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Non lytic viruses can cause cancers like the HPV. But aren't they reproducing themselves as they don't ruptures the cell. Or are they just not reproduced in enough numbers so that the cell keeps working. But if they stays in the cell and/or not reproducing how are other cells infected to cause a tumor? Just by normal division or within a stem cell?

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You are conflating production of infective viral particles with lysis of the host cell. While true for some well-characterized bacterial viruses, like lambda, or T4, there are other bacterial viruses that can produce infective particles without lysing their host cell (e.g., M13, and related viruses).

Likewise, in mammalian cells there are plenty of examples where either an RNA virus (like the RNA-tumour viruses, also called retroviruses) where the viral genome integrates into the host genome, but can also produce infective viral particles. These viruses have external coats that include both proteins and lipid bilayer membranes (the viruses pinch-off, or bud, from the host cells' surface).

Many DNA viruses also integrate a copy of their genome into the host cells' genome following infection (e.g., Epstein-Barr Virus (it can cause mononucleosis), and members of the Herpes Simplex virus family that infect neurons and can cause chicken pox, or genital herpes). Once you are infected with these DNA viruses your body is never rid of them, rather your immune system and cellular defence mechanisms "fight" the infection such that the titre of infectious viruses drops to nil, but you still have a reservoir of circulating antibodies that can be detected--and used if you are exposed again.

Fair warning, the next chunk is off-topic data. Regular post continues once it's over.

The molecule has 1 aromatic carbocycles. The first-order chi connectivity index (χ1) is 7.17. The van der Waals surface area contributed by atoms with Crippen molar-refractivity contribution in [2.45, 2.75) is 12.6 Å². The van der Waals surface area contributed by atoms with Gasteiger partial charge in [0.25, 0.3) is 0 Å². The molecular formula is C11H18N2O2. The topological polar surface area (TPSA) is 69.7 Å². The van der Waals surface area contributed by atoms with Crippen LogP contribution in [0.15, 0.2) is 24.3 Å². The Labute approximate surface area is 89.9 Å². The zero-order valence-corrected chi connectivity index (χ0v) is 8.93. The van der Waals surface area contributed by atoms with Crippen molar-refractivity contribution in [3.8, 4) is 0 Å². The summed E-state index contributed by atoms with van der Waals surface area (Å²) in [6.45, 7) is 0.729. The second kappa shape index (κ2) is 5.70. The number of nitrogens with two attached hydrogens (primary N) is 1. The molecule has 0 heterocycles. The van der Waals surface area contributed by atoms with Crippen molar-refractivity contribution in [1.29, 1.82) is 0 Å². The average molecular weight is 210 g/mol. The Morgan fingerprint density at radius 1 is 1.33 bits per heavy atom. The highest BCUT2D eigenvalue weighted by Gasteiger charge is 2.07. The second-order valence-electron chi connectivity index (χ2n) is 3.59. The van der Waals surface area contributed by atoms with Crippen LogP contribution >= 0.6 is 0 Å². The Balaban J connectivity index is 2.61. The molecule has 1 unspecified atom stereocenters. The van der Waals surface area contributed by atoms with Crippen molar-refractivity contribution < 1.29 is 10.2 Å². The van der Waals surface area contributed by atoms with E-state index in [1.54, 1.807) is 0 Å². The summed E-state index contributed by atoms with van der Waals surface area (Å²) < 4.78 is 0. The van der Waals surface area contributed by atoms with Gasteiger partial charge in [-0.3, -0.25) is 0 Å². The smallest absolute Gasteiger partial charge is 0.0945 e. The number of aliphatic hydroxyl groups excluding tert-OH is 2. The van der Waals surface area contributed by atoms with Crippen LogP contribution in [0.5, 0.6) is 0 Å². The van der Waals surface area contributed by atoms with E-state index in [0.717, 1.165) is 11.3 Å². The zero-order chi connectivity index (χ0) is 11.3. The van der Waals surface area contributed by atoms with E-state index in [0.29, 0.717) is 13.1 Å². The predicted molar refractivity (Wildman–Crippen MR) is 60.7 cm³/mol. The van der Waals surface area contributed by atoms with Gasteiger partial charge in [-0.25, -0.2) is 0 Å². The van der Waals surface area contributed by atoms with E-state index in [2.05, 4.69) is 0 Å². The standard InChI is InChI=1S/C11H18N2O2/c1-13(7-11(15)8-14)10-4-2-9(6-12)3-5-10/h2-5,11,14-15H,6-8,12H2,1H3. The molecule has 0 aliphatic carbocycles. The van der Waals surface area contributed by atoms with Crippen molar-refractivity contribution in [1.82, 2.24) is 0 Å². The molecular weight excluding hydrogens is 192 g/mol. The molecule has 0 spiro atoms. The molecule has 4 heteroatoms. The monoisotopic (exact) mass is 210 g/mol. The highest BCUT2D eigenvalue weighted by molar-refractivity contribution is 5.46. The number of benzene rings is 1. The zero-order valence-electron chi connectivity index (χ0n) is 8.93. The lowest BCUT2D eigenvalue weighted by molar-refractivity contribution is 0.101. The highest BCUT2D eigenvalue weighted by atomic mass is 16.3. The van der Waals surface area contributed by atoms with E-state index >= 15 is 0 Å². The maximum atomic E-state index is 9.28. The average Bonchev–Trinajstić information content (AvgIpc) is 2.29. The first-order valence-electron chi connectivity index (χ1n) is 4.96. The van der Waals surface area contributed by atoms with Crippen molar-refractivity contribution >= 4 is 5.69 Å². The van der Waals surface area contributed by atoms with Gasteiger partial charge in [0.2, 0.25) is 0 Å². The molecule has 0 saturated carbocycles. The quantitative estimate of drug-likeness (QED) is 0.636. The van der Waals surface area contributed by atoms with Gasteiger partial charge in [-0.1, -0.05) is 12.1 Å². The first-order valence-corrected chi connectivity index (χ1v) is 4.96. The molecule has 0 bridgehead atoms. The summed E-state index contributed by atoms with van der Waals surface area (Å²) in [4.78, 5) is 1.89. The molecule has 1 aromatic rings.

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  • $\begingroup$ Do you think a tumor is growing due to viruses are replicated and leaves the host cell and infects another cell, or is it more likely that that hostcell creates a tumor by dividing himself again and again? $\endgroup$ – Marijn Apr 7 '16 at 13:00
  • $\begingroup$ @Marijn it depends on the tumor, but frequently tumors grow clonally (although there may be multiple "starting" clones), wherein the initially-transformed cell multiplies and makes copies of itself. Remember, cancer is almost never caused by a single event - multiple things need to happen inside a cell for it to become cancerous. See the Knudson hypothesis. $\endgroup$ – MattDMo Apr 7 '16 at 13:57

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